Guillermo del Toro reflects on The Devil's Backbone in foreword to new book
While Guillermo del Toro’s latest film Shape of Water continues to dazzle audiences at film festivals, the director is also returning to one of his early works.
Del Toro’s The Devil’s Backbone premiered to warm critical reception in 2001, and the film serves as the subject for a behind-the-scenes book from film critics Matt Zoller Seitz and Simon Abrams. The Pan’s Labyrinth and Hellboy director calls the film his most personal, and grants the authors in-depth interviews on the shooting process and his unique approach to filmmaking.
Del Toro also wrote the book’s foreword, which EW can exclusively debut along with the cover art, below.
The Devil’s Backbone hits shelves Nov. 28.
Foreword to The Devil’s Backbone by Guillermo del Toro
Regret is a ghost—a road not taken, a reckless moment, a missed opportunity. In this manner, we are all haunted.
In the early 1990s, after doing Cronos, I found myself in a bit of a limbo.
It was a limbo I am now quite familiar with. I don’t belong in any safe film category: too weird for full-on summer fare, too in love with pop culture for the art house world, and too esoteric for hardcore fandom. The fact is, every premise I am attracted to has an inherent risk of failure. I often find myself wondering why I cannot choose an easier path. But I guess I cannot. It’s in my nature. I am one with my vices and I believe that, well regarded, our vices render our virtues.
The Devil’s Backbone was, originally, a horror tale set against the Mexican revolution. The film authorities in charge viewed it with great displeasure, as they did Cronos, and the shelfful of national and international awards the latter title had garnered was not helpful at all. We were denied any official funding or support.
A few years after Cronos’ debut at Cannes, as I was at the tail end of the festival tour, I felt no closer to getting a film made. Ever. Again. The promise of a career in film was fading fast, and regret, with all its ghosts, was settling in.
Then Pedro Almodóvar saved me.
How did he do it? Where did it happen? You’ll have to read on . . .
That story and many more are chronicled in the book you have in your hands. It consigns, in great detail, the making of what really felt like my first film after the frustrations or inexperience of Cronos and Mimic.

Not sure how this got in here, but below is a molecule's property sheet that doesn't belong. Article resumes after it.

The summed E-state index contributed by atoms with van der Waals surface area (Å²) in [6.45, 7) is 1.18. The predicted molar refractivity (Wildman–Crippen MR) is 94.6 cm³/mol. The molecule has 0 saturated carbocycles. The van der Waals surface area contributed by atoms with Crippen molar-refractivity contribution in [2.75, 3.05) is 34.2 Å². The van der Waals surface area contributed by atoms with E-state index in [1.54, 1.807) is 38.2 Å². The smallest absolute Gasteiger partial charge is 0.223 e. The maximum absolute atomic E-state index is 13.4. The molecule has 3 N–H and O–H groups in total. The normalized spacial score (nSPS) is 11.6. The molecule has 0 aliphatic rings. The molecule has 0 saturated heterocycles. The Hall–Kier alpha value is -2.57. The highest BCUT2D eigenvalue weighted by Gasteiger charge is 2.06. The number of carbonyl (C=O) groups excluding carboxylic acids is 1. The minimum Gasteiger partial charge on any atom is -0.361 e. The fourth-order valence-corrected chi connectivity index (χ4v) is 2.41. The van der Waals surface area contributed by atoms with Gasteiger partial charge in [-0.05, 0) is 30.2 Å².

Making The Devil’s Backbone, I finally felt in command of my visual style, my narrative rhythm, and was able to work in a profound manner with my cast and crew to craft a beautiful genre-masher: a Gothic tale set against the backdrop of the greatest ghost engine of all—war.
The second greatest ghost engine is, in my opinion, memory. With this in mind I started trying to make a movie that would join these two strands and make one thing clear: The ghost is not the scariest thing in the tale. It is human cruelty.
The visual and narrative rules I set out to meet were a bit crazy—I wanted to combine the look of a Western with the flair of a horror film and the austerity of a war chronicle. I wanted to make the personalities of the children in the tale as real as possible. I wanted to avoid the notions of innocence and embrace purity and solidarity.
I was able to put together one of the finest casts I’ve ever assembled, and we all set out to meet a visual ambition that far exceeded our budget (three–four million Euros). This ambition/budget imbalance has been a constant in my quarter-of-a-century career.
This tale of orphans coming together against the deficient, perverse, and brutal world of adults remains one of my top three films. I have tried to be as candid as possible in the interview that constitutes the backbone of this book. I tried to keep the truth unadorned and unvarnished by nostalgia.
The Devil’s Backbone, however, was also one of the most pleasant shoots I’ve ever had. Protected by the Almodóvar brothers and their production company, El Deseo S.A., I was free to create and was given total control.
I needed this. I needed it so much. After going through a nightmarish shoot on Mimic, I felt that Hollywood filmmaking was not to be.
I was entering this new process full of fear and worry.
And then, it all changed.
I remember discussing the notion of “final cut” with Pedro early in the process and seeing him grow genuinely confused. “I need to have final cut, of course,” I said. “What is a final cut?” he asked me. “Well,” I tried to explain, “the final cut means that the final edit decision globally and in any scene rests with me.” His eyes widened and he looked around confused, “But, of course, the decision is yours!” he said. “You’re the director!”
And that started me off on a joyful, enraptured creative experience.
The movie healed all my wounds—made me whole again. I am as grateful as I’ve ever been to Pedro. In fact, I’ve since produced and “godfathered” many first films in order to pay it forward, trying to thank the universe for giving me this film.
And then, lest I forget, The Devil’s Backbone bore a companion piece you may like to get familiar with—it’s called Pan’s Labyrinth. They are “mirrored movies,” which reveal symmetries and reflections if you ever watch them together . . . and I love them both with equal passion.
So, a film about ghosts cleared all ghosts from my past. A film about loss gave me life again. A story of orphans gave me a filmmaking family.
Disguised as a Gothic tale, The Devil’s Backbone hides a beating heart and a story about loss and the phantoms of regret. It is a worthy “boy’s adventure” and a small fable full of melancholy.
This film is full of love and worthy of love.
I do hope you’ll agree.
—GUILLERMO DEL TORO
Toronto, Summer 2017
The Devil's Backbone